Well, there’s this Shackleton guy, and I’m not namechecking him just because he is on Perlon, but you know you can’t label this dubstep at all, he is in a league of his own. Peverelist, Appleblim, if you like the IDM branch of dubstep. Kode9, and recently Joy Orbison and Martyn also. I was always a fan of UK bass music, Shut Up and Dance for example, jungle, and this stuff talks more to me than the ravey stuff. I guess if you are dubstep DJ then you can buy all of it, but I’m not. And I love Roska, Roska, Roska who is an exponent of a new genre altogether, right? The funky commonwealth. And then I’m a big reggae fan, and in that field it’s almost impossible to keep pace with it. Then there is the old records, the second-hand market. It’s a downward spiral [laughs].

Running Back has a very open policy, and it almost feels as if you would release anything, as long as you thought it was good. Perhaps like the old Playhouse/Robert Johnson t-shirt: “Good music I dance. No good music I not dance”?

Yes, if you want to put it in a nutshell, this is it. I mean, within a reasonable frame. As I say, I am a big fan of reggae and Jah Shaka or Aba Shanti and these other very unique UK takes on steppers riddims, but it would not make sense for me to put them out. The electronic music guys, some of them might like it, but… And guys that were into that wouldn’t check for Running Back, so… It’s just looking at what you can do with the four-to-the-floor stuff, and there is enough already that I like. I like the idea of concepts (for example I mentioned Maurizio earlier), but I think with Running Back we’re not tied to a particular clique or gang, so it doesn’t make sense to be that strict about it. If it feels to me like a thing that I would buy, or play, I try to make it happen.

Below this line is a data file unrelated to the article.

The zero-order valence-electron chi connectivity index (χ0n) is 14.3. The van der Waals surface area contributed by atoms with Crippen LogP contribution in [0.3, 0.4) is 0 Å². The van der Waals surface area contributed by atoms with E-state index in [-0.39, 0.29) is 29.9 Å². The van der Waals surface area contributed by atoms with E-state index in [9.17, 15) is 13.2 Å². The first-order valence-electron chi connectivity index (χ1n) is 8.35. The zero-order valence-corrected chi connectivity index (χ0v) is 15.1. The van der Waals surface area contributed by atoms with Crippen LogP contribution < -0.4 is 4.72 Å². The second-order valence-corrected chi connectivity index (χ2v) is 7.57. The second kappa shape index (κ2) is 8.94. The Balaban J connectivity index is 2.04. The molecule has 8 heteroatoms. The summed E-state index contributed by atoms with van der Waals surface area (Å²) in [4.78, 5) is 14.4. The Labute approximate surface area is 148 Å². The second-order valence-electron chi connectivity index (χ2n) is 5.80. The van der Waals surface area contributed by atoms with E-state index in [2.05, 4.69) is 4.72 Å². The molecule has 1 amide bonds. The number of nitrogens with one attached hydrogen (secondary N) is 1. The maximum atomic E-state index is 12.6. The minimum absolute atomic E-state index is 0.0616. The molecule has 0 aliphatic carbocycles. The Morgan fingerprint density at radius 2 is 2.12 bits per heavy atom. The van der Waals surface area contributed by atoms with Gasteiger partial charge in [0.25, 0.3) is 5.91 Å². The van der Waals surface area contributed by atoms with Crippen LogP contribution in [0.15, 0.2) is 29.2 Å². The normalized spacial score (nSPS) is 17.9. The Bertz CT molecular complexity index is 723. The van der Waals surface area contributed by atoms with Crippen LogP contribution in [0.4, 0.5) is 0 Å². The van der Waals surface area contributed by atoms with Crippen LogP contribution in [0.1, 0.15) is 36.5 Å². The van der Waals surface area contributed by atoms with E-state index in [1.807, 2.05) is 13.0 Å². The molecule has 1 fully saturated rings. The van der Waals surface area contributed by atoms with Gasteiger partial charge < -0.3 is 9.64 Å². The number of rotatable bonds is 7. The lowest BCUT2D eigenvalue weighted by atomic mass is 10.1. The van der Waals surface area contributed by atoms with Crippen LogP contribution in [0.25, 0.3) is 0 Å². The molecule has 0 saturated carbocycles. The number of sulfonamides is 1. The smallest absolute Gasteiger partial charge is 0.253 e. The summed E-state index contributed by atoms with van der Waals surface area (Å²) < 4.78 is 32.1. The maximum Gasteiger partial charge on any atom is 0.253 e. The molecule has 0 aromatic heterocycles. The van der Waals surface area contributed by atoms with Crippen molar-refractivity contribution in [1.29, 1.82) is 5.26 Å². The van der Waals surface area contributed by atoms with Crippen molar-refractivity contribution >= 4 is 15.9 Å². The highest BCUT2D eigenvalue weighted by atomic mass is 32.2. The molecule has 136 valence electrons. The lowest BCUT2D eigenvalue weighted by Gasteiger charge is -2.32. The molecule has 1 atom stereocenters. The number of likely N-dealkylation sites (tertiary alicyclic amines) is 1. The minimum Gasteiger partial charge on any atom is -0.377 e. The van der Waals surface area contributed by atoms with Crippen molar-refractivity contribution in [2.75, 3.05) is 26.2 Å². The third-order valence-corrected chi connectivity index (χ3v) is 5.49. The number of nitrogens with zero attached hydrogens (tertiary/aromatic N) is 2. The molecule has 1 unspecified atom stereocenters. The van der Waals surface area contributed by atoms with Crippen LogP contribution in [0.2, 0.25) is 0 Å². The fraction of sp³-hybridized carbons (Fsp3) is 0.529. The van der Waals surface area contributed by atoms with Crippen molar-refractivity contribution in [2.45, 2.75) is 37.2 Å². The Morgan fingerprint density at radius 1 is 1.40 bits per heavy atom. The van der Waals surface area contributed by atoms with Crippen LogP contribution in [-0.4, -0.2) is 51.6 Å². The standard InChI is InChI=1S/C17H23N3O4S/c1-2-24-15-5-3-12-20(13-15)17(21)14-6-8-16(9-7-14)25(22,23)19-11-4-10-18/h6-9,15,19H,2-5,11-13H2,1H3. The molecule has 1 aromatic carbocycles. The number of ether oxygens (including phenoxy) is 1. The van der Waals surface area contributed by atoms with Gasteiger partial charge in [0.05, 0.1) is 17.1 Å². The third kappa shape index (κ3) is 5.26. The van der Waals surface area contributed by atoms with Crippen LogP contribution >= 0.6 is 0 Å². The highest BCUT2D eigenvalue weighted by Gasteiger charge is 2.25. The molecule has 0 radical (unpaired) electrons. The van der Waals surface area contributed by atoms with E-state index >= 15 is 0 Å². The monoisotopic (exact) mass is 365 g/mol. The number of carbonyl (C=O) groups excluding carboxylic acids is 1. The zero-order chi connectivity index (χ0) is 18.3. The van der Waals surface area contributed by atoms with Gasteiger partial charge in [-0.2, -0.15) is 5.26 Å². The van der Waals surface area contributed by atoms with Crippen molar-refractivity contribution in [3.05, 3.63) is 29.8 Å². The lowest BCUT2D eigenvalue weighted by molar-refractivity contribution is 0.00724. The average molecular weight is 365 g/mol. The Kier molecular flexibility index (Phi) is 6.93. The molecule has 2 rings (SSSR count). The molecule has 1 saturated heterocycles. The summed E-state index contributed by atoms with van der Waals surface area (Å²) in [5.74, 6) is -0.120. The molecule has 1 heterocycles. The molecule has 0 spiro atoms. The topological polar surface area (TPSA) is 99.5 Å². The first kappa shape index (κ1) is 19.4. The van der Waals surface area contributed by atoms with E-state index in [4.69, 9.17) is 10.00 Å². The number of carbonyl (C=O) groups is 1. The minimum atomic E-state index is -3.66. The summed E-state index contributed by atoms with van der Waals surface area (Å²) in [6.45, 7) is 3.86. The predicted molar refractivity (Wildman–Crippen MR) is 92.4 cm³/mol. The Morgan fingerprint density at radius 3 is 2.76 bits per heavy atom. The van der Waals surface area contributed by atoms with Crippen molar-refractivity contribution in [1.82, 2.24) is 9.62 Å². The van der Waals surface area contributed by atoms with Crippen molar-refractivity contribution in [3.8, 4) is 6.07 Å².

I also wanted to ask about the artwork – the Sex Mania tribute for the Radio Slave record, the football team for Dplay, and the Jacob Korn — I heard somewhere that this was your niece, or?

[laughs] Actually no, this is Prins Thomas’ son. If you look closely, it credits him on the sleeve, with a little help of LastMinutePanic, who has been looking after the artwork since the start. The first four releases looked quite similar, the idea being to have cheap, interchangeable artwork; we change the colors, and the names, and then off we go.

I guess like Perlon, with their instantly recognizable company sleeves.

Yeah, exactly. But I also feel that after about number twenty, it all starts to look samey. I like the idea that the records are quite different to each other, and giving each one its own face. With the Jacob Korn record, the initial designs looked a bit sterile, so I had this quite cheesy idea to have this child’s drawing…

I like the way that the drawing matches the optimistic or almost naïve feel of the music.

That is very kind of you. I actually called up the mother of my niece, and asked if she had a picture of the sun lying around. Her name is Rosa and she is turning three now, so she’s not really painting or drawing yet, it’s only scribbles. So I asked Prins [Thomas], who of course does the remix, and his son is a little bit older [laughs]. Prins said he ended up feeling like one of these football coach fathers, motivating their children: ‘C’mon, draw more, draw more.’